Complaining a lot may involve complaining to coworkers, he says. If complaining involves suicidal ideation, which is thoughts of suicide and/or plans to commit suicide, obviously there is an issue.

Employer’s role

But what can, and what should, HR and management professionals do to provide support?

An employer with an EAP program should make workers aware there are external resources to help them manage stress and life issues, Novick says. But creating or contracting for a program and then putting the word out about it aren’t enough.

Resources should be easy to access, Novick says, and not require pages of paperwork or dozens of phone calls. They should also allow for anonymity and respect employee privacy.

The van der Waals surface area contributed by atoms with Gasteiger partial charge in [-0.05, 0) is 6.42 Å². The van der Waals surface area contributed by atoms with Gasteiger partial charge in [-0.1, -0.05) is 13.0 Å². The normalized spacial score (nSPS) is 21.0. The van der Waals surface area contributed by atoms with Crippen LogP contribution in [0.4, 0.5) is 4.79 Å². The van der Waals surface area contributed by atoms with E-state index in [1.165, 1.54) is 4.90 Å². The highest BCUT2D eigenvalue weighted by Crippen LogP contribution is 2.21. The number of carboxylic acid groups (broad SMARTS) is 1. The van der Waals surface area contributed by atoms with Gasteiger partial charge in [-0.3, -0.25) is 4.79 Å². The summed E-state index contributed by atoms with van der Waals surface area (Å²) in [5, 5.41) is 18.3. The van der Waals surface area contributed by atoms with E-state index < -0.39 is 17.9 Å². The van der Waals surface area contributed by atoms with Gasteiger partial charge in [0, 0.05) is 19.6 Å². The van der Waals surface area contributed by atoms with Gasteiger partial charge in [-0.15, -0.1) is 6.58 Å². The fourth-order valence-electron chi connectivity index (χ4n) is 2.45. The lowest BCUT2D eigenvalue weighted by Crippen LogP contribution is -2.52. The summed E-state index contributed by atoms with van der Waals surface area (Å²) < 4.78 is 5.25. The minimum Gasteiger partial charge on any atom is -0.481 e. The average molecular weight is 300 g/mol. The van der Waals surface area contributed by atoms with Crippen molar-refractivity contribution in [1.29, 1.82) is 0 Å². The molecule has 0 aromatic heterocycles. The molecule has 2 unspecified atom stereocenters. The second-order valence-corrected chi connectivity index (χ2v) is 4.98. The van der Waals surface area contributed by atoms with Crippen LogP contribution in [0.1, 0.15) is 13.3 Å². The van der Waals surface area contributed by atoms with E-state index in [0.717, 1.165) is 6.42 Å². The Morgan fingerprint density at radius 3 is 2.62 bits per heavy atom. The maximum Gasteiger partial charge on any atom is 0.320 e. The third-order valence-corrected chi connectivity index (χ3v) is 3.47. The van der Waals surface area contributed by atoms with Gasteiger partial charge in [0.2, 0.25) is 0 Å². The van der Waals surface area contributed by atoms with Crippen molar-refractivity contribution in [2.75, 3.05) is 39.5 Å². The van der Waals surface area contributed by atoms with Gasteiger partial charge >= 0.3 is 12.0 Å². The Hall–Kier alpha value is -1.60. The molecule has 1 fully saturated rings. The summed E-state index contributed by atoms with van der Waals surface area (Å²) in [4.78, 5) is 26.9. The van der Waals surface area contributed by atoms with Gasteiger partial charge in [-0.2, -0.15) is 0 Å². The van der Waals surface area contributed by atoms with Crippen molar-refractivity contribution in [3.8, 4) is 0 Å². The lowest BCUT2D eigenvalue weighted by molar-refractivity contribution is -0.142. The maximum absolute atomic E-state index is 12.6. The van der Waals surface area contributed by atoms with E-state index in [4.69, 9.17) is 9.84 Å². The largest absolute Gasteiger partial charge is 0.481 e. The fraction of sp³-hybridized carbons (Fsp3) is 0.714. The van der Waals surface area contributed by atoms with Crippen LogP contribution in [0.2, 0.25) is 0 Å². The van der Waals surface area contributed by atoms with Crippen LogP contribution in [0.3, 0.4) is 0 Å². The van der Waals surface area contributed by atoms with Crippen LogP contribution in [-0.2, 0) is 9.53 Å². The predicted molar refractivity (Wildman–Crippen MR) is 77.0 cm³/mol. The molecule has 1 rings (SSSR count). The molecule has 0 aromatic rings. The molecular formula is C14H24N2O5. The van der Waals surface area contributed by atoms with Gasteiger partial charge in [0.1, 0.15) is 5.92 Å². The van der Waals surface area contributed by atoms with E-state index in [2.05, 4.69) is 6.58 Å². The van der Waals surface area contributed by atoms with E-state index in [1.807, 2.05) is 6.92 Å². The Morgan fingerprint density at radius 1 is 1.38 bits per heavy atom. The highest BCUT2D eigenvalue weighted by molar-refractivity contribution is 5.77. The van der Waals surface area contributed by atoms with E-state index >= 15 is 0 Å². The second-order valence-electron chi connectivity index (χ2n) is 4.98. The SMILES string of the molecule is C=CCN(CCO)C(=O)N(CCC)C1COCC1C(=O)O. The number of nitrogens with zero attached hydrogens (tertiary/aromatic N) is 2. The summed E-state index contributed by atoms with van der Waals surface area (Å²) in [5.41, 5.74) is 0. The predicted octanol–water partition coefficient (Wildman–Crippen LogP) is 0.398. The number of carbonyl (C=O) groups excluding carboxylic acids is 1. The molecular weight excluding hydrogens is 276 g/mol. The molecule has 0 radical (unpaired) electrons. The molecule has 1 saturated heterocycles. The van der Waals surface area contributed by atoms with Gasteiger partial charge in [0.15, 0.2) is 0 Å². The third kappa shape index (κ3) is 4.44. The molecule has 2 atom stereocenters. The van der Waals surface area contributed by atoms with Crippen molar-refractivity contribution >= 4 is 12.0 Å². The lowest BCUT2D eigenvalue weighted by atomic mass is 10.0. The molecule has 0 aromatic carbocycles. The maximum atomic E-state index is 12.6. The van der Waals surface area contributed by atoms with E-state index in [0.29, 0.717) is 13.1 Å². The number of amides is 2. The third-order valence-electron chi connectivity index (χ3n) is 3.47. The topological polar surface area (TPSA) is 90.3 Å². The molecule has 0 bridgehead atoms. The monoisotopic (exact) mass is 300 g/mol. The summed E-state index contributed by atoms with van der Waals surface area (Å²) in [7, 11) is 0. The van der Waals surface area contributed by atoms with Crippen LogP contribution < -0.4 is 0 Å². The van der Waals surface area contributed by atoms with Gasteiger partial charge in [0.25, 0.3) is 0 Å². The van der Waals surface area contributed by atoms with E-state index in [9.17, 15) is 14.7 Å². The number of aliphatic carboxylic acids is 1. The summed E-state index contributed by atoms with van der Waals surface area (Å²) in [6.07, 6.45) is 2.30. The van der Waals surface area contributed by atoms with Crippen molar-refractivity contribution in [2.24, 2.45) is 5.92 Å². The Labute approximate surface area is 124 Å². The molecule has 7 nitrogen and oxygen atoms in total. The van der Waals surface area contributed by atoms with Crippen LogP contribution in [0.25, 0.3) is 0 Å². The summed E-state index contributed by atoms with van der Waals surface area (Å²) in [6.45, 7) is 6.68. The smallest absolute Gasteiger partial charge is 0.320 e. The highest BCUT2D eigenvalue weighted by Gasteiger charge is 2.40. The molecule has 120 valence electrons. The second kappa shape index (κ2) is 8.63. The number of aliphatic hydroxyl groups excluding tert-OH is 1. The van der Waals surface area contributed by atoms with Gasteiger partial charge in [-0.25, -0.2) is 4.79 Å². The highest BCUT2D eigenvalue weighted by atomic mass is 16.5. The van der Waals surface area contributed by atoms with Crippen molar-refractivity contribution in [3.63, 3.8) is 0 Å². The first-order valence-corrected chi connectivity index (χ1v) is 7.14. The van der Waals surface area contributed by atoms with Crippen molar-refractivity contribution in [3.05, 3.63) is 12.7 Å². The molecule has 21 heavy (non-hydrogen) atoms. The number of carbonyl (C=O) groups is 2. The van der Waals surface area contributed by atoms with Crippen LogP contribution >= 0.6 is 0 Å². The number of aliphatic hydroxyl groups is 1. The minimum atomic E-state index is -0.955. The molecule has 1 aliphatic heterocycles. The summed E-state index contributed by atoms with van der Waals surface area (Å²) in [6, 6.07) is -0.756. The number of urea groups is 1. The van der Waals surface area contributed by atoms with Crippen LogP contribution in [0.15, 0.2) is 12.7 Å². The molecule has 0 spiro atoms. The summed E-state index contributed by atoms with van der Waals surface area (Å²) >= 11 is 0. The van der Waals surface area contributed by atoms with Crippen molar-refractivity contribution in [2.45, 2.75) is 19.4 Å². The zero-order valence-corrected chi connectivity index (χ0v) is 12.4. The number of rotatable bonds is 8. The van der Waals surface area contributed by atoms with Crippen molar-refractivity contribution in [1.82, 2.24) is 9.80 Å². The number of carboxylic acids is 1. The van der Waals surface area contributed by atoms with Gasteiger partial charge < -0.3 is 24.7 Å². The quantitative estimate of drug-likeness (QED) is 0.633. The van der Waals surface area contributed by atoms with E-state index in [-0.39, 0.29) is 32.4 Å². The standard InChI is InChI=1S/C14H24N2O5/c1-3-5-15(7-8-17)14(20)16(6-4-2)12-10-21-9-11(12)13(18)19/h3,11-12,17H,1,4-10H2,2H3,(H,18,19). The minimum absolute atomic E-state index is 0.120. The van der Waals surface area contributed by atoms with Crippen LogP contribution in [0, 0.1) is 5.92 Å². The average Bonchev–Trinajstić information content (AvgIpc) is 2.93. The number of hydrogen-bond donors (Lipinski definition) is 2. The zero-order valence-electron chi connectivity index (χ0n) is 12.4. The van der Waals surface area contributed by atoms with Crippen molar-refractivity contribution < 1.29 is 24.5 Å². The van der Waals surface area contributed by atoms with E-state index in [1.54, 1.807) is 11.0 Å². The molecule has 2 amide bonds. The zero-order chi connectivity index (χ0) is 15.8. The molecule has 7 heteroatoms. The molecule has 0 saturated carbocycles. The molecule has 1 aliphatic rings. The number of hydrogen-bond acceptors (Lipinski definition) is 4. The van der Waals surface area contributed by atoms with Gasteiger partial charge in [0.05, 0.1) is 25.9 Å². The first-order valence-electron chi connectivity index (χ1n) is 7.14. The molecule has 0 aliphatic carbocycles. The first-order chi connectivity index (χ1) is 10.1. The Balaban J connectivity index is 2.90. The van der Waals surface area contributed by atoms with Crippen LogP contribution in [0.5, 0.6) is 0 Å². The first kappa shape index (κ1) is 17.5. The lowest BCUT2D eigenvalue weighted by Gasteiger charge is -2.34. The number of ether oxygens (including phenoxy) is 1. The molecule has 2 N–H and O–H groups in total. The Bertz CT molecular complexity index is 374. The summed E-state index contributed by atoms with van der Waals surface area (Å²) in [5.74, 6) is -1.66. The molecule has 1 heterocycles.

In addition, messaging about available resources should be ongoing, both to serve as reminders and to coincide with times employees might most need the services. When a company is facing difficult financial times that affect the workforce, whether in terms of pay and benefits cuts or job losses, employee stress levels will likely be elevated.

Services can go a long way toward providing support. However, other components are important as well.

“Some of it is the culture of the company,” Novick says. “Is the company looking out for the wellbeing of employees or is it a company that doesn’t care?”

It starts with top management, who set the tone, but it depends on individual bosses, too.

If you have a boss who doesn’t seem to care and you’re forced to be there to pay the mortgage or send kids through school, it can be very stressful, says Novick; it’s a relationship you might not be able to end, unlike a personal friendship or relationship that goes bad.